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When MBBS students go to medical college this year they'll have to carry yoga mats, bats and rackets along with their white coats and stethoscopes. The Medical Council of India, the statutory body regulating medical education, has made yoga and sports a part of the undergraduate medical education curriculum. The Regulations on Graduate Medical Education, 2012 released by the MCI allot nearly 4% of the total teaching hours in the first two years of MBBS to sports and extracurricular activities including yoga. "Our medicos will no longer be dull boys. They will be able to unwind on the playground. We will teach students how they can stay healthy and fit by practising yoga and participating in sports," said a senior member of MCI.
At the MCI's national summit in September 2011, vice-chancellors from medical universities from across the country were informed that certain alterations would be made to the MBBS course with a focus on students. The MCI made it mandatory for students to undergo a two-month foundation course, which will include yoga and sports, at the beginning of the academic year. Though most medical colleges have cultural programmes and sports, the MCI has now made sports part of the academic curriculum. Under the new regulations, 78 of the total of 1,880 academic hours in the first two years will be allotted to sports, extracurricular activities and yoga. Medicos usually have few activities outside academics, said Madras Medical College dean Dr V Kanakasabai. "Physical education was neither a priority nor was it mandatory for medical students," he said. Sports experts say they expect medical colleges to take physical education more serious than schools. "Most medical colleges have huge playgrounds that conform to national standards. If professionals are appointed as trainers, they can help students stay fit," said Dr. Madhu Thottappillil, consultant to BCCI. The modifications in the curriculum have been welcomed by academicians. "It's a good thing that students will not have only lessons once they enter medical college," said Tamil Nadu Dr. MGR Medical University vice-chancellor Mayil Vahanan Natarajan. Medicos will be taught about national health priorities and policies, universal vaccinations, ethics, patient safety including cost of treatment, healthcare financing, language and interpersonal skills and use of information technology in healthcare services. "India was the only country where ethics was not part of the medical curriculum. Our doctors should be on par with the best in the world," said a senior MCI official.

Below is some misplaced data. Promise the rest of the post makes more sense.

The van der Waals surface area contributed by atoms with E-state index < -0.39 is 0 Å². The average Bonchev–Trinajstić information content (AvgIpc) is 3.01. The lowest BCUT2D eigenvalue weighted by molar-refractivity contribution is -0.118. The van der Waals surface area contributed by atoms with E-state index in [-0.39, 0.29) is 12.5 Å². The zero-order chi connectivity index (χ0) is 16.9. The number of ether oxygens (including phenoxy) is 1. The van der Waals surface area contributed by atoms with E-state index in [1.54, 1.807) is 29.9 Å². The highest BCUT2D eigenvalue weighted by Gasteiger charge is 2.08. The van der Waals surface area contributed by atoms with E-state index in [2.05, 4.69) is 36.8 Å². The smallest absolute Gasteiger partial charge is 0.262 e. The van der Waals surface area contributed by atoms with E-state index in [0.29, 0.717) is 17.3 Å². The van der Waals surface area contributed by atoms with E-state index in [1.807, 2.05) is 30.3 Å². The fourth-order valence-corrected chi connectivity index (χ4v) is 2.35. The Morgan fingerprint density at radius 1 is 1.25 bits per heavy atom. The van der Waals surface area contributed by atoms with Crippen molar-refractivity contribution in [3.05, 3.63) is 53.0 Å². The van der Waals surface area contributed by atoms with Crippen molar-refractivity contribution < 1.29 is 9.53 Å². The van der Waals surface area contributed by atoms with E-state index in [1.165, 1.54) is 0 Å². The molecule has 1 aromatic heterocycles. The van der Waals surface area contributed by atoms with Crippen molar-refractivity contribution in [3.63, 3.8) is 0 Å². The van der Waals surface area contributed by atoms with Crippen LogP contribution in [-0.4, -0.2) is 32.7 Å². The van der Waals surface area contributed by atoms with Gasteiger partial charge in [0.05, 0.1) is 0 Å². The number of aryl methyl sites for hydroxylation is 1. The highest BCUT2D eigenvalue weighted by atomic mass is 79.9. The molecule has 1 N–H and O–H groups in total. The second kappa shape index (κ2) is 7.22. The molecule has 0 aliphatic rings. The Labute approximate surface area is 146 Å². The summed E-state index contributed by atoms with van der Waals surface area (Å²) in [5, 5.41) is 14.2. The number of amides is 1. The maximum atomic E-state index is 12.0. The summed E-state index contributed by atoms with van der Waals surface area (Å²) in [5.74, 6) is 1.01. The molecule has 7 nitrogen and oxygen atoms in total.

Courtesy: Times of India
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